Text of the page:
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Digital Dollar in Cross-hairs of Political Debate: What’s at Stake?

The US dollar and a vintage clock on it.

Vladislav Ginko, an author of this OP-ED story, is a former vice-rector of Moscow-based Jewish University. He worked as a Corporate Finance lecturer at New York-based Touro University. Currently, he is an analyst and lecturer at Russia’s leading state think-tank, Presidential Academy.


The digital dollar should be based on Bitcoin since the cure cannot be worse (by far) than the problem. As U.S. President Donald Trump proclaims on coronavirus crisis, “the cure cannot be worse (by far) than the problem!”. The current situation with COVID-19 urges Trump to do two things at one moment; save lives and save the economy.

The same goes for other countries as well. As Russia’s President Vladimir Putin admits, “we’ve faced two challenges: the oil and other energy resources market has actually collapsed, and this virus [coronavirus] has rushed in.” The oil drop weighs on Wall Street as well as preventing the S&P 500 rebound.

Interestingly, when comparing the assets’ YTD performance, Bitcoin drastically outpaces both the S&P 500 and oil. This logic came down on the minds of political bigwigs at Capitol Hill and there’re a number draft laws with the mention of digital dollars has appeared.

However, all these drafts were put aside and from the Democrats’ voluminous proposal to save U.S. economy the Digital Dollar chapter has vanished despite it’s been inserted into an earlier version of this document. Digital dollar stuck in cross-hairs of political debate. The Democrats feel that Trump started being more inclined to the concept of cryptocurrencies. Why?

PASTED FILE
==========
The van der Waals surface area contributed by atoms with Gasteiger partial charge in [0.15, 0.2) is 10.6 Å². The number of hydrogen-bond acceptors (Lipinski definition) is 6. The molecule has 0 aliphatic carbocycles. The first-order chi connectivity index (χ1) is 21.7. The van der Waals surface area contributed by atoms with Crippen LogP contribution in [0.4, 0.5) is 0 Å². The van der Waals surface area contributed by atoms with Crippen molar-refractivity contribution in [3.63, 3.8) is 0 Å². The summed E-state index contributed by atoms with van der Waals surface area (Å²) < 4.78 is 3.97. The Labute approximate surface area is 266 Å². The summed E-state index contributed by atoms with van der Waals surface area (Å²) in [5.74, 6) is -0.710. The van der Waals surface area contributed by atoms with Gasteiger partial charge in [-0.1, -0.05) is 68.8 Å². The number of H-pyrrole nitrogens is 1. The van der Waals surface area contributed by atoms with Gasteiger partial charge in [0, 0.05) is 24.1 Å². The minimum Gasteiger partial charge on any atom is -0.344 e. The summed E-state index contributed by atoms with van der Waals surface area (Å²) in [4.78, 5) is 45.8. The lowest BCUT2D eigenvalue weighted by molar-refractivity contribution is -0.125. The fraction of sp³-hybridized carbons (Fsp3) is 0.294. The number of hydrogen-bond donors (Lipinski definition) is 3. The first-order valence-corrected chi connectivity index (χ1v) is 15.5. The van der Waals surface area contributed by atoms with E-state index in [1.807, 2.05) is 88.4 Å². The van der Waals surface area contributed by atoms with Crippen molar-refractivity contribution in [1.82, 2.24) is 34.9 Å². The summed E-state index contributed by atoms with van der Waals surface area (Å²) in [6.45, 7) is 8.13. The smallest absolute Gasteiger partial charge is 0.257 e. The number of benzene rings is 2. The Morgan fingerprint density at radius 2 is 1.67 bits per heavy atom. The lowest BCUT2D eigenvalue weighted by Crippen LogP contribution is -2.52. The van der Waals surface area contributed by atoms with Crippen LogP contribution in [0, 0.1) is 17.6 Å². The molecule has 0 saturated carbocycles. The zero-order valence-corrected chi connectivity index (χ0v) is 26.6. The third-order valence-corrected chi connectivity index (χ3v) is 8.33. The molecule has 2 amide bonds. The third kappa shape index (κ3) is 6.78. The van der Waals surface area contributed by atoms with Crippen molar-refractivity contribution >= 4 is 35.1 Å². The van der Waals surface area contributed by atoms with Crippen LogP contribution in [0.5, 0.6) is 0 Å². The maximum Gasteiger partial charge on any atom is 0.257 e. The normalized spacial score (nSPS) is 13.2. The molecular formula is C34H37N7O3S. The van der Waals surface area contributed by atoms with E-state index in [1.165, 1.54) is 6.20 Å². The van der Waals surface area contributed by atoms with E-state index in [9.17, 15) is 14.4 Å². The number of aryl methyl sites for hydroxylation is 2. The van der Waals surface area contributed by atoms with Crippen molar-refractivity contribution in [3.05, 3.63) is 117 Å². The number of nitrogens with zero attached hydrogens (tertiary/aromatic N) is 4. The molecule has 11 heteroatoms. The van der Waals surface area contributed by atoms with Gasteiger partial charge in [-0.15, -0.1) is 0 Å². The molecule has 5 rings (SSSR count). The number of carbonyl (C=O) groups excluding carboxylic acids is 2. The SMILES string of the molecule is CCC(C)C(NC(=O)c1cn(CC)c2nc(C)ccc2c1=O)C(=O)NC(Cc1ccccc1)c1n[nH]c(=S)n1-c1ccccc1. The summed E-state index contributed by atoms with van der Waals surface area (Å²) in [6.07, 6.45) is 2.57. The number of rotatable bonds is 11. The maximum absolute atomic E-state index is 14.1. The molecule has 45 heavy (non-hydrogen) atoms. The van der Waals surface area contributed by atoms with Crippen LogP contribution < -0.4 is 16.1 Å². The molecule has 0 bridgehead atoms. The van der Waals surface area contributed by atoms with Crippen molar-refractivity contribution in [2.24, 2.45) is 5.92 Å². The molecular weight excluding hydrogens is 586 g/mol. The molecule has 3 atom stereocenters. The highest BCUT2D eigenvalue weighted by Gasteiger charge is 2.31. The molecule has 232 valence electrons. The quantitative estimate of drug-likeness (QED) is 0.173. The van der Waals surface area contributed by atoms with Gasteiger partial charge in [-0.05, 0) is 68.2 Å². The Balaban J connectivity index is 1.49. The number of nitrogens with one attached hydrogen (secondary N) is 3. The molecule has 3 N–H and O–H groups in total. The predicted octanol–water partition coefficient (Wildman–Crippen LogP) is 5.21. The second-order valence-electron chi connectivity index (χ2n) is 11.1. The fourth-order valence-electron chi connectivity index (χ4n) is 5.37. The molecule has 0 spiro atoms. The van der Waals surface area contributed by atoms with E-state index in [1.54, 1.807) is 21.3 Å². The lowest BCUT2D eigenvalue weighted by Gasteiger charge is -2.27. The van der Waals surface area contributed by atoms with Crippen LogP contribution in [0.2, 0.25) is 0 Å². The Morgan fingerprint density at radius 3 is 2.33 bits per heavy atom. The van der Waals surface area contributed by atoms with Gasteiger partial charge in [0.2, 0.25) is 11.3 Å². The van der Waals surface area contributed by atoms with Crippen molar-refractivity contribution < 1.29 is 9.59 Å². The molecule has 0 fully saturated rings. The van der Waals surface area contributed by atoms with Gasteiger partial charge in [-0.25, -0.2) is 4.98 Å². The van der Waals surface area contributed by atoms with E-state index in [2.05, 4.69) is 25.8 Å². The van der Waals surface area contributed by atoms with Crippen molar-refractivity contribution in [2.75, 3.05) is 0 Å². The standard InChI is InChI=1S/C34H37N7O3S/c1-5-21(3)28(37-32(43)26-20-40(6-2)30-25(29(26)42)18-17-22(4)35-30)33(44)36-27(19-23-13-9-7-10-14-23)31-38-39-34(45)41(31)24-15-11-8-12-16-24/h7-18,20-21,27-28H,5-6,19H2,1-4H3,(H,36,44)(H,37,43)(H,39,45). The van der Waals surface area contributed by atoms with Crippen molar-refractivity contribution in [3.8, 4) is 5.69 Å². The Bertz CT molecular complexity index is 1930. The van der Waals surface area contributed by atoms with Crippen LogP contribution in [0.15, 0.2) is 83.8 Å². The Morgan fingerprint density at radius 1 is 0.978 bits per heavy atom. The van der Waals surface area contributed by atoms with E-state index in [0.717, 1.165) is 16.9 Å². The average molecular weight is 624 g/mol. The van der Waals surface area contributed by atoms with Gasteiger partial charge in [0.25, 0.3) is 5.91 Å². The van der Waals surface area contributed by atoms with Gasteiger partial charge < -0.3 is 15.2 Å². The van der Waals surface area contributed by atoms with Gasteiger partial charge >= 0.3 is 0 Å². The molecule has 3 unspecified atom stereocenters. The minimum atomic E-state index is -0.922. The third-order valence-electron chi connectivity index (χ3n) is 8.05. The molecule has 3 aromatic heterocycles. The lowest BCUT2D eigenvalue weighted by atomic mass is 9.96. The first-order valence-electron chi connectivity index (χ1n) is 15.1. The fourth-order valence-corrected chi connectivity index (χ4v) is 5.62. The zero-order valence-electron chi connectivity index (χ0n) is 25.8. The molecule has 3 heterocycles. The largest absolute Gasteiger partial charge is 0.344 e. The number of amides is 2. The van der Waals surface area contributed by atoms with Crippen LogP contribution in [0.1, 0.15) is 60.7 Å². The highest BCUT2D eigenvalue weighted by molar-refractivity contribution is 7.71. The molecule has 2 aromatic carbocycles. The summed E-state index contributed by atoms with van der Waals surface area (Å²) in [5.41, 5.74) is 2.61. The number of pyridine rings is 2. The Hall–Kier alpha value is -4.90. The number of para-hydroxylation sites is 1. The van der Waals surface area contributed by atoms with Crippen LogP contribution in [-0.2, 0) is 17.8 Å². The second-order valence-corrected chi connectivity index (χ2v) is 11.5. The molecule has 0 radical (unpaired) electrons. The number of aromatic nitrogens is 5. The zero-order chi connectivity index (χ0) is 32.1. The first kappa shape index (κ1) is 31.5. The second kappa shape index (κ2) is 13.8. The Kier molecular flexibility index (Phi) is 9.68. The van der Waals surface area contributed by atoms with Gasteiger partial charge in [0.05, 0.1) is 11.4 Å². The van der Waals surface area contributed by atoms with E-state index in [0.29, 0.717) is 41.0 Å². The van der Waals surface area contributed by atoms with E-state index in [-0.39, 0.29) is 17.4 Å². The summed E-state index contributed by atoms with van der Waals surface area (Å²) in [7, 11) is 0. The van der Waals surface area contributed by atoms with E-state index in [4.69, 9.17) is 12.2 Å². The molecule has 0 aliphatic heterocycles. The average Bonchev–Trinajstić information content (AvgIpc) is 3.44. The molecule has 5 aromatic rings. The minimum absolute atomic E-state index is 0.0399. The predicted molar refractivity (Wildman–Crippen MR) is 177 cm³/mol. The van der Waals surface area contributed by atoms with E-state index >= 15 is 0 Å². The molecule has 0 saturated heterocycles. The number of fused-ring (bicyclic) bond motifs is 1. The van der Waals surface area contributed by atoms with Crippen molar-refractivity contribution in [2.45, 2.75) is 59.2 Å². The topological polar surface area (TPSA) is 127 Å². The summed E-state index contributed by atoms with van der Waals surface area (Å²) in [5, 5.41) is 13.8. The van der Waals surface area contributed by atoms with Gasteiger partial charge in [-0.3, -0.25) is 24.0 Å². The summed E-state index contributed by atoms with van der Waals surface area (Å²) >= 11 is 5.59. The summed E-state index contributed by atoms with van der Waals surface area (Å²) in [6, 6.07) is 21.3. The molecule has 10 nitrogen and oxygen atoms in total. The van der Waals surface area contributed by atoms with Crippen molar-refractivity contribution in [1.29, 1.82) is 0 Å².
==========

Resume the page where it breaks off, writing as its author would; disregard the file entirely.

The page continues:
The necessity of the digital dollar

Digital currencies will be able to fix a number of problems with the necessity to swiftly distribute financial means to every American. What to do if a person is unbanked (they are comprising 6.7% of the U.S. population)? The CEO of Twitter and Square Jack Dorsey hints:

People need help immediately. The technology exists to get money to most people today (even to those without bank accounts). Square and many of our peers can get it done. US government: let us help.

But banked people will face delay in getting urgent financial assistance, they can wait for several weeks until the money arrives in their bank accounts. The unbanked people can get money via checks but it can take up to four months and the providers of such services may charge a fee. The prepaid cards look like an outdated solution since not all are reloadable.

All these considerations lead to the necessity of the digital dollar.

At some rate Trump follows the way of China. Beijing has banned Bitcoin trading to free a room for Digital Currency/Electronic Payment (DC/EP). The U.S. District Court has banned the circulation of Gram tokens of London’s based Telegram.

The development of DC/EP has been lagged due to the spread of coronavirus in China. At any rate in this situation the U.S. has got an upper hand in world digital competition. But the digital dollar will be a failed attempt if it’s going to be based on the old-school U.S. dollar.

It will only enhance U.S. F.R.S. with a digital bazooka and the financial system of the US might drown into the nightmare when the regulator starts emitting digital dollars without the end.

The limitless digital dollars will lead to the hyperinflation risk as ordinary U.S. dollars printing prompts the same problem. The best decision could be to create digital dollars based on Bitcoin’s technology and its emission principles, whose number has a mathematically fixed limit.

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Vladislav Ginko is a former vice-rector of Moscow-based Jewish University. He worked as a Corporate Finance lecturer at New York-based Touro University. Currently, he is an analyst and lecturer at Russia’s leading state think-tank, Presidential Academy.